Eduard | Brassin 1/32 B-25JH/J Wheels
Reviewed by Brian Leitch
Here for review, we have the new Eduard-Brassin resin and PE AM replacement tire and wheel set for the 1/32nd HKM B-25H/J.
The Hong Kong Models B-25 J (glass nose) has been out for some time now and is widely accepted as a really great kit, and in fact, may be the best kit of the B-25 in any scale. This new set of weighted resin wheels and tires from Eduard will work on the previously released glass nose HK B-25, as well as the to-be-released solid nose J strafer and canon nosed H models.
Eduard has done a quality job here on the packaging. The kit comes in a nice sturdy black box, with the individual bags containing the parts nicely packed away in sponge rubber, and a nice color photo of the contents within:
The kit box contains 4 clear re-sealable bags containing 11 total resin parts, 1 PE part for the nose wheel cover, and a set of rice paper based masks for painting.
The instructions are in typical Eduard style, and if you have ever purchased any of their cockpit or exterior type PE sets, then you will be very familiar with the way these look. They are in color and clear and to the point on how to get the wheels and tires assembled correctly and do include several specific steps that need to be done.
The HK Models B-25 is a great kit, and likely the best Mitchell in any scale, but it does need a little help. Many AM manufacturers have come forward to help address some of the shortcomings of the kit, including Eduard with their color PE, and now this wheel & tire set.
To me, wheels and tires, including the attitude at which they set (weighted or un-weighted / flush and even with ground) is very important, and if not correct can throw the look of any build WAY off.
The detail and moldings of the set are crisp, clean and have minimal flash, with the casting blocks and casting sprues situated in such a way as to cause the modeler the least amount of pain. The engineering and moldings are easily on par with Aires or any other top resin maker.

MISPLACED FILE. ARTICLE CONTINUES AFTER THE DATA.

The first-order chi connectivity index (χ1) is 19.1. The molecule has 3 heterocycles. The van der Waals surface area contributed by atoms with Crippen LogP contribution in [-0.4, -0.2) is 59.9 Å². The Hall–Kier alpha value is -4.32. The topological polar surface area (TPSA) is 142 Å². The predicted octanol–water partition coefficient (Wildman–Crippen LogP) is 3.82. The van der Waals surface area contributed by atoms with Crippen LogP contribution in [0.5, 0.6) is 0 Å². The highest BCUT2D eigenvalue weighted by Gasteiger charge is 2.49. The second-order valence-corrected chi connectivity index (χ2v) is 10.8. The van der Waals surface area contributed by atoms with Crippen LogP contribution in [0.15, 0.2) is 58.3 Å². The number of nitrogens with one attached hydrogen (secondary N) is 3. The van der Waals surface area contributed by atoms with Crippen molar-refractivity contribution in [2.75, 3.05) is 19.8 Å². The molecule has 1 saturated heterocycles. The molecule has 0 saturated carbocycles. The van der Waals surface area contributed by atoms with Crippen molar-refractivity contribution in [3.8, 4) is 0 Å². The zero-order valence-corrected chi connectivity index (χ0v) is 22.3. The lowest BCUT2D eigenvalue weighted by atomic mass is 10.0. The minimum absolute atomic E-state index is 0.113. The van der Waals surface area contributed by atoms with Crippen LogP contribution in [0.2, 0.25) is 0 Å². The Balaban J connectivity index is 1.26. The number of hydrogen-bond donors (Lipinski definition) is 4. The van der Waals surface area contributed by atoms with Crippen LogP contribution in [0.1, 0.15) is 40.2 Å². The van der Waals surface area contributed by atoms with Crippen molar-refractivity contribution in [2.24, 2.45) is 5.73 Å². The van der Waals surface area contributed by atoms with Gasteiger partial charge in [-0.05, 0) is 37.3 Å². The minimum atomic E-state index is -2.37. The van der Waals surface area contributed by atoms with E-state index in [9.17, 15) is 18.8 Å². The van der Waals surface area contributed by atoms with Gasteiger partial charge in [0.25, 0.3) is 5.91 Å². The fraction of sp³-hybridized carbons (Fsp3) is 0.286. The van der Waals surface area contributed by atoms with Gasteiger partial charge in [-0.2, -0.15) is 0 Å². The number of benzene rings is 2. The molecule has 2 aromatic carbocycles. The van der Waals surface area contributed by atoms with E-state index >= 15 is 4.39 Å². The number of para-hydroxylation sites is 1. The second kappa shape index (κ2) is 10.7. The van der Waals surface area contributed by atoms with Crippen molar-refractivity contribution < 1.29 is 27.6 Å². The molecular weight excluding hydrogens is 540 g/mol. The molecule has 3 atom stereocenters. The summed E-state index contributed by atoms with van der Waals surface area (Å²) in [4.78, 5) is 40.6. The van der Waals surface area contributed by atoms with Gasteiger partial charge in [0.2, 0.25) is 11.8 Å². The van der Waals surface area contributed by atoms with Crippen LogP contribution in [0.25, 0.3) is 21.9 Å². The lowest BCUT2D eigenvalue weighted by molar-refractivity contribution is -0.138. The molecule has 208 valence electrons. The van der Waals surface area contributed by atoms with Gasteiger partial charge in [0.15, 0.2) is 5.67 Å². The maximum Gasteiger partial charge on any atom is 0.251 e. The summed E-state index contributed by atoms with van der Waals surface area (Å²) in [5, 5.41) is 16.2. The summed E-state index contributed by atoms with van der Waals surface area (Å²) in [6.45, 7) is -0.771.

The wheels and tires are cast in a light gray resin with a texture and hardness that reminds me of the Aires stuff. There is some flash, but only in areas that you might expect it, and even then its very minimal and easily removed.
The mains are cast well and the detail is super crisp, including the “Goodyear” logo on the side. The diamond tread is very fine looking and does not appear to be overdone looking at period photos.
The casting blocks are small, and on the weighted flat spot on all three wheels, making them easy to chop off. Eduard was REALLY smart here, and put the casting sprues going up the tread on the raised diamond part of the tread, instead of in the reassessed areas, making it much easier to remove.
The next baggie contains the main wheel hubs. These, like the mains themselves are well cast, and the pour blocks are in an area that is clearly marked, and easily followed when cutting them off. Care will just need to be taken here to retain the little alignment groves Eduard has put on each hub. I would recommend a thin razor type saw for this procedure such as RB Productions razor saws.
You can see some of the minor flash I was speaking of earlier here. This will easily be removed with a sharp #11 blade and some care. This is time consuming but will be well worth the effort when done.